By spinning at high speed, a centrifuge uses g-force to separate particulates in suspension according to their density. A laboratory centrifuge may be used for sedimentation of cells and viruses or to isolate macromolecules such as DNA. Application areas for centrifuges include biology, biochemistry, environmental, pharmaceutical, and clinical testing.
What Are Different Types of Centrifuges?
General-purpose benchtop or tabletop centrifuges are the most common type, with volume ranges covering 0.2 to 750 mL or so. Refrigerated units, compact mini centrifuges, and high-speed tabletop units with RCFs close to that of floorstanding models are also available. The g-forces of ultracentrifuges, often used in nanotechnology, can top 1,000,000 × g. Microcentrifuges are for work with smaller microcentrifuge tubes and PCR tubes.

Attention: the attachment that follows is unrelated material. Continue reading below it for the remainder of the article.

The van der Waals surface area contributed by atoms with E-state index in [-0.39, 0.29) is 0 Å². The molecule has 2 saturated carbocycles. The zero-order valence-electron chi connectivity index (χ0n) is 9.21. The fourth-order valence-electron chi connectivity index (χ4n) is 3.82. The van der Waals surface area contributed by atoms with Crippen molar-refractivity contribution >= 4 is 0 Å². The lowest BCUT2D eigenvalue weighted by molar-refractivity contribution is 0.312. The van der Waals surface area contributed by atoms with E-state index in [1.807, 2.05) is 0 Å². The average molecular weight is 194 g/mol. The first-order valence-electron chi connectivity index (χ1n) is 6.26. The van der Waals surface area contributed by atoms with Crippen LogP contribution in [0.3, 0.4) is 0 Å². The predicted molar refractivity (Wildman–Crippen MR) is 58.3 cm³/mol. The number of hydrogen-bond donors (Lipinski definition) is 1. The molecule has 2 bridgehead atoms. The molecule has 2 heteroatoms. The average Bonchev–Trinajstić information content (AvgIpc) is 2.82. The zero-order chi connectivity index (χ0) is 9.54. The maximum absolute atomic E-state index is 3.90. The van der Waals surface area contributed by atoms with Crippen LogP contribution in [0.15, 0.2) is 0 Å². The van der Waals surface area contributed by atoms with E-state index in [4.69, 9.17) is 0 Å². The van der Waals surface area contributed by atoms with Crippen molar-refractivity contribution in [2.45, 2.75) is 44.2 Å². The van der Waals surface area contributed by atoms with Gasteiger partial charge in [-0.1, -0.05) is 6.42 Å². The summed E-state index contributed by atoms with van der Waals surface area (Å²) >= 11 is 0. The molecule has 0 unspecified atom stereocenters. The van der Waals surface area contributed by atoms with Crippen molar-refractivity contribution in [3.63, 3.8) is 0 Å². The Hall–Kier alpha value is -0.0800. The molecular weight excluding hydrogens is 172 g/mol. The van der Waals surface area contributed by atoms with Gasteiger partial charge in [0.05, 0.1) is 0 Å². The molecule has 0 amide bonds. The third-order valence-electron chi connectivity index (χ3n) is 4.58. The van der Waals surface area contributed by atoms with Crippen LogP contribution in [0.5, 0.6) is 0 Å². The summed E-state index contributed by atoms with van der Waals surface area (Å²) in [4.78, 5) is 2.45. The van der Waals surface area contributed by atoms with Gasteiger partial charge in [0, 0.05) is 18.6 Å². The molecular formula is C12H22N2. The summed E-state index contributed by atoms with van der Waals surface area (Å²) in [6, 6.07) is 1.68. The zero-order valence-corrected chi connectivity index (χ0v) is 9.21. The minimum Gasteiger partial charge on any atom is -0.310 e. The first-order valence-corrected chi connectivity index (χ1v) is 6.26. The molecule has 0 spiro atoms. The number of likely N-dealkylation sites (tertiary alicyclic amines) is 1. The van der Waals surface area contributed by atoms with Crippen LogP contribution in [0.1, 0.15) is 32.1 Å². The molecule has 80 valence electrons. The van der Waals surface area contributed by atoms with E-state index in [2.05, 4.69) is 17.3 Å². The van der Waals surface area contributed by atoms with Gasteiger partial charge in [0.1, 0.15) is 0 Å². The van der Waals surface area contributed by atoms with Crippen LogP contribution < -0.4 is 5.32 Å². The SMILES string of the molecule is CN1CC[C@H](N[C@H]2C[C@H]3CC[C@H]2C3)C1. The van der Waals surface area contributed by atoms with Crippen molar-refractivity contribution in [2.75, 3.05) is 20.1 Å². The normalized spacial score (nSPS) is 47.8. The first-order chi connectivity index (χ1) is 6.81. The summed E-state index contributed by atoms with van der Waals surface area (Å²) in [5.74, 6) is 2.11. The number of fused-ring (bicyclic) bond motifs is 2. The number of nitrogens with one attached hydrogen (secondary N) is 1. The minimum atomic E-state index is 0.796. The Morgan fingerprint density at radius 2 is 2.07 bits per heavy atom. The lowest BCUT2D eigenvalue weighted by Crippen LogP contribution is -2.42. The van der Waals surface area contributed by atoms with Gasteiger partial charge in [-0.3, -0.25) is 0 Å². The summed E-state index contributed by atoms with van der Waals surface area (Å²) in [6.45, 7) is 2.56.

What to Consider When Choosing a Centrifuge:
RCF is the most important indication of separation power.
Rotor types include swinging bucket, fixed-angle, or vertical, in plastic and metal versions.
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